How is their quality of life? How can we make it so they and their children will never need subsidized housing in the future?’ ”
According to Kim, after October 2008, budgets that would have traditionally helped nonprofits were being slashed and burned.
“Before [October 2008], you were able to count on the feds or the state from staving off. Those entities, basically, were being decimated. All of our safety nets were falling apart. So that, for us, was the spark [for the idea of a merger]. But even before that, as new EDs, we were already asking ourselves, ‘What’s our future looking like?’ ”
According to Thornton, this year, Congress reduced the Housing and Urban Development (HUD) housing budget by $80 million.
“The external economic climate is obvious to anyone,” said Thornton. “So it’s true that when resources become even more scarce, it inspires and stimulates new opportunities. … The external economic situation really gave us the opportunity to consider the merger. But my personal belief is that … even after you set the fiscal piece aside, it just seems smart. After 30 to 40 years, it’s time to think about how you want to re-envision yourself, moving forward.”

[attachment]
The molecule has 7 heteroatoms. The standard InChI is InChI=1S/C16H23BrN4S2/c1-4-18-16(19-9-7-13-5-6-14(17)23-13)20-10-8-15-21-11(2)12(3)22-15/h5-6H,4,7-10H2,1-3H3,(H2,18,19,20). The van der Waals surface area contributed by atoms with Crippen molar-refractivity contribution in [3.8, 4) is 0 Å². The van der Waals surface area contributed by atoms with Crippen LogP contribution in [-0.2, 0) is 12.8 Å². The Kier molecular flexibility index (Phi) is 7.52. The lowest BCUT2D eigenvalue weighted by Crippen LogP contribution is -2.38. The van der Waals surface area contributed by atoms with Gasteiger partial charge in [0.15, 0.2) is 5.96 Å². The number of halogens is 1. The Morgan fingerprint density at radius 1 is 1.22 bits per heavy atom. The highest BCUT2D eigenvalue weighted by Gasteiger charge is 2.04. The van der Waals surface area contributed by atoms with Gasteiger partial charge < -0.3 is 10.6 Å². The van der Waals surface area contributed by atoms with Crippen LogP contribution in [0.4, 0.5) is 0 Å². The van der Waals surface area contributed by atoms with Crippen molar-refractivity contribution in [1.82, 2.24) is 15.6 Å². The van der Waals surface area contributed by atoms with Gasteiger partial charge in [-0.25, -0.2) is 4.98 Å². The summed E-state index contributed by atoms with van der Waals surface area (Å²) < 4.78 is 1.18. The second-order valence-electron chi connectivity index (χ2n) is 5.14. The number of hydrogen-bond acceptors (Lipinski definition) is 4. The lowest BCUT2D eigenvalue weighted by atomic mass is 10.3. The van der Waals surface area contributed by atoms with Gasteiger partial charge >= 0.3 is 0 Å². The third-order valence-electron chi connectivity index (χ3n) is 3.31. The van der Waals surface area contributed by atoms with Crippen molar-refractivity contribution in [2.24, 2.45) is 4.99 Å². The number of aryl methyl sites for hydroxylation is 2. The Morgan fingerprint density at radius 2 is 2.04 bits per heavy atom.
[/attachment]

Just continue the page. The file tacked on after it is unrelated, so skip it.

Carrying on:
“From a business perspective,” said Kim, “I look at this like, I’m either going to build my own capacity and do it by myself, or I could leverage the resources of another organization with a good mission fit, that has a good vision fit, and position ourselves to increase our capacity that way, to be able to leverage greater philanthropic resources.”
No staff member from either organization is being laid off as a result of the merger.
The newly merged organizations will stay in their two current offices for the time being. They wait for the new board to settle in, currently at 11 members, before deciding on a new name. Kim will be ED for the merged organization and Thornton will be deputy ED. Joel Ing, who has been on InterIm CDA’s board for about eight years, will serve as board president of the merged organization. (end)
Merged InterIm CDA and IDHA are looking for additional board members. Those interested can contact Joel Ing at firstname.lastname@example.org.
Stacy Nguyen can be reached at email@example.com.